Ahead of this year's World Routes forum, Routesonline is providing another look at our series of articles on the leading airlines and airports and most used aircraft types across regions of the world last year. Here we look closely at the airlines of the Middle East and highlight the region's top performers.
The data is all supplied by OAG Aviation using its OAG Schedules Analyser tool.
Scheduled Air Capacity From the Middle East (2005 - 2014)
Our analysis of published schedules for the past ten years shows that air capacity within and from the Middle East has risen from 90,896,776 available seats in 2005 to 193,599,965 available seats in 2014. This represents a growth of 113.0 per cent across the period, an average annual increase of 12.6 per cent. In the past year capacity increased 10.9 per cent.
Top Ten Airlines in the Middle East Market (2014)
No discussion on global aviation can take place without mention of the growing Gulf hub carriers. This analysis clearly highlights their rise over the past couple of decades but also notes the important role that other airlines in the region play in terms of local, international and intercontinental connectivity.
Although United Arab Emirates (UAE) carrier Emirates Airlines is the largest operator in the Middle East by departure seats within and from the region, it only took that position in 2013 after overtaking Saudi Arabian national carrier, Saudia, for a long-time the leading carrier in the Middle East thanks to a monopoly position in its home market.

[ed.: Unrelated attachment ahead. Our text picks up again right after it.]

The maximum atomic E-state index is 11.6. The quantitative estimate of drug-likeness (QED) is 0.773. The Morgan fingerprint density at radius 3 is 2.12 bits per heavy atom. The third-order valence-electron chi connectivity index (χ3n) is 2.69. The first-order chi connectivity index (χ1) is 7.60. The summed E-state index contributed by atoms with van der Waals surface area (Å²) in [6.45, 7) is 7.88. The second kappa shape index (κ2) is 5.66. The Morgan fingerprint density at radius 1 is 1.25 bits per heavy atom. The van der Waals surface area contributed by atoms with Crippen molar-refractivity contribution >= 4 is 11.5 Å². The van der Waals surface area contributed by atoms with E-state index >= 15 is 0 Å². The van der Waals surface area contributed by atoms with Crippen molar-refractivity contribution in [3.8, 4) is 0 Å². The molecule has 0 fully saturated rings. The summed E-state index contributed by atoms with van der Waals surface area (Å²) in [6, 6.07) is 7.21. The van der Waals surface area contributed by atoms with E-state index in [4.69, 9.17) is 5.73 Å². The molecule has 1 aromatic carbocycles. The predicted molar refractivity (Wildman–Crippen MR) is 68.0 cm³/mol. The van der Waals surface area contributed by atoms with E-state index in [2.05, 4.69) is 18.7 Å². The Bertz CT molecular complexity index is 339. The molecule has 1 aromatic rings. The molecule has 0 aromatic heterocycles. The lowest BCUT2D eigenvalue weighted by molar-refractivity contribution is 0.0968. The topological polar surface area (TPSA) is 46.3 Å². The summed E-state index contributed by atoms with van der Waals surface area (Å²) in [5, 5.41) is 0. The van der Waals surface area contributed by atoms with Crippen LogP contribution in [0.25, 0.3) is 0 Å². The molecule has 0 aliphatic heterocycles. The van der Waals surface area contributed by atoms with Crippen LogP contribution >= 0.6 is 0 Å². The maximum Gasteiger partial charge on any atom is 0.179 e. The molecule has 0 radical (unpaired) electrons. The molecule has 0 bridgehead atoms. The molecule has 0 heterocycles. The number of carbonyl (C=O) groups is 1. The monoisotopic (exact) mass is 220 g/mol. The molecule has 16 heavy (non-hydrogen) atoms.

Emirates in 2014 had a 16.4 per cent share of departure seats within and from the Middle East, up from 14.1 per cent in 2010, offering over 31 million seats within and from the region. Saudia remains an important player in the local market with a 14.7 per cent share, while Qatar Airways (10.0 per cent) and Etihad Airways (5.9 per cent) follow in third and fourth positions.
The ‘big four’ network carriers hold a 46.9 per cent share of departure seats within and from the region, and although they continues to grow, they are seeing increasing competition from low-cost carriers in the area, most notably flydubai (4.4 per cent capacity share; up from 1.6 per cent in 2010), Air Arabia (3.0 per cent capacity share; up from 2.6 per cent in 2010) and NasAir (2.9 per cent capacity share; up from 1.7 per cent in 2010).
Fastest Growing Airlines in the Middle East Market (2010-2014)
Looking at capacity data in the region across a five year period the growing role of low-cost carriers in the region is clear to see. Our analysis shows that although the region’s ‘big four’ airlines – Emirates Airline, Saudia, Qatar Airways and Etihad Airways – are all ranked within the top ten fastest growing airlines within the region’s top twenty operators by departure capacity within and from the Middle East, two of the region’s biggest low-cost carriers lead the way as they adapt the LCC model to meet local market demands.
UAE carrier flydubai has grown capacity by the biggest margin with capacity more than trebling between 2010 and 2014, rising by 251.1 per cent from 2.4 million seats to over 8.5 million. Meanwhile, Saudi Arabian operator NasAir more than doubled its capacity across the period, a rise of 118.1 per cent from 2.5 million seats in 2010 to 5.6 million in 2014.
Notable growth during this timescale was also recorded by Turkish Airlines (up 105.6 per cent) as its continued network growth has seen strong development in the Middle East. Other carriers from outside the region that have grown in the Middle East between 2010 and 2014 include Jet Airways (up 94.5 per cent) and EgyptAir (up 28.2 per cent).
Only three airlines among the top 20 operators within and from the Middle East reported capacity declines between 2010 and 2014: at Iran Air capacity fell by a third (down 33.3 per cent), while Kuwait Airways (down 6.6 per cent) and Gulf Air (down 4.0 per cent) also reported departure seats reductions within and from the Middle East.